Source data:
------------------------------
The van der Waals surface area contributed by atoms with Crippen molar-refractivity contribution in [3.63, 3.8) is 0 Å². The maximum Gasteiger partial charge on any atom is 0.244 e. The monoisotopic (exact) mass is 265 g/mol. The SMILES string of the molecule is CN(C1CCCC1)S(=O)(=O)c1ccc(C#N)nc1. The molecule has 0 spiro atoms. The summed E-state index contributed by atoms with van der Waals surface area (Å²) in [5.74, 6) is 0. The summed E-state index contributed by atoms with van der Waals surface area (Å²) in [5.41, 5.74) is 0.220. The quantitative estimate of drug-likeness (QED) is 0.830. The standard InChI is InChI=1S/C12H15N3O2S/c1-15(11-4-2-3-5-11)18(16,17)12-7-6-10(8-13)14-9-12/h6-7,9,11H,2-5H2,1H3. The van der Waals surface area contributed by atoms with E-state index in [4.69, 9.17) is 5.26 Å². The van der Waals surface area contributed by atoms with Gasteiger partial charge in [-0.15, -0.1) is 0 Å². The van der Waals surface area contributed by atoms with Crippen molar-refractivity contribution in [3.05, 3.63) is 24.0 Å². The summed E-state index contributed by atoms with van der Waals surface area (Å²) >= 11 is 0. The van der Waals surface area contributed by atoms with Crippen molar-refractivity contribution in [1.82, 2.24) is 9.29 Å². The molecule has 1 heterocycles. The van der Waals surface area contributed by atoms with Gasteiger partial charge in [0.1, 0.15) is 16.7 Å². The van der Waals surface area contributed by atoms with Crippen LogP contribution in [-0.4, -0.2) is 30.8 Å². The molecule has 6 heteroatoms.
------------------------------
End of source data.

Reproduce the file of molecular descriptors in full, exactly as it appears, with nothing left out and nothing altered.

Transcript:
The van der Waals surface area contributed by atoms with Crippen molar-refractivity contribution in [3.63, 3.8) is 0 Å². The maximum Gasteiger partial charge on any atom is 0.244 e. The monoisotopic (exact) mass is 265 g/mol. The SMILES string of the molecule is CN(C1CCCC1)S(=O)(=O)c1ccc(C#N)nc1. The molecule has 0 spiro atoms. The summed E-state index contributed by atoms with van der Waals surface area (Å²) in [5.74, 6) is 0. The summed E-state index contributed by atoms with van der Waals surface area (Å²) in [5.41, 5.74) is 0.220. The quantitative estimate of drug-likeness (QED) is 0.830. The standard InChI is InChI=1S/C12H15N3O2S/c1-15(11-4-2-3-5-11)18(16,17)12-7-6-10(8-13)14-9-12/h6-7,9,11H,2-5H2,1H3. The van der Waals surface area contributed by atoms with E-state index in [4.69, 9.17) is 5.26 Å². The van der Waals surface area contributed by atoms with Gasteiger partial charge in [-0.15, -0.1) is 0 Å². The van der Waals surface area contributed by atoms with Crippen molar-refractivity contribution in [3.05, 3.63) is 24.0 Å². The summed E-state index contributed by atoms with van der Waals surface area (Å²) >= 11 is 0. The van der Waals surface area contributed by atoms with Crippen molar-refractivity contribution in [1.82, 2.24) is 9.29 Å². The molecule has 1 heterocycles. The van der Waals surface area contributed by atoms with Gasteiger partial charge in [0.1, 0.15) is 16.7 Å². The van der Waals surface area contributed by atoms with Crippen LogP contribution in [-0.4, -0.2) is 30.8 Å². The molecule has 6 heteroatoms.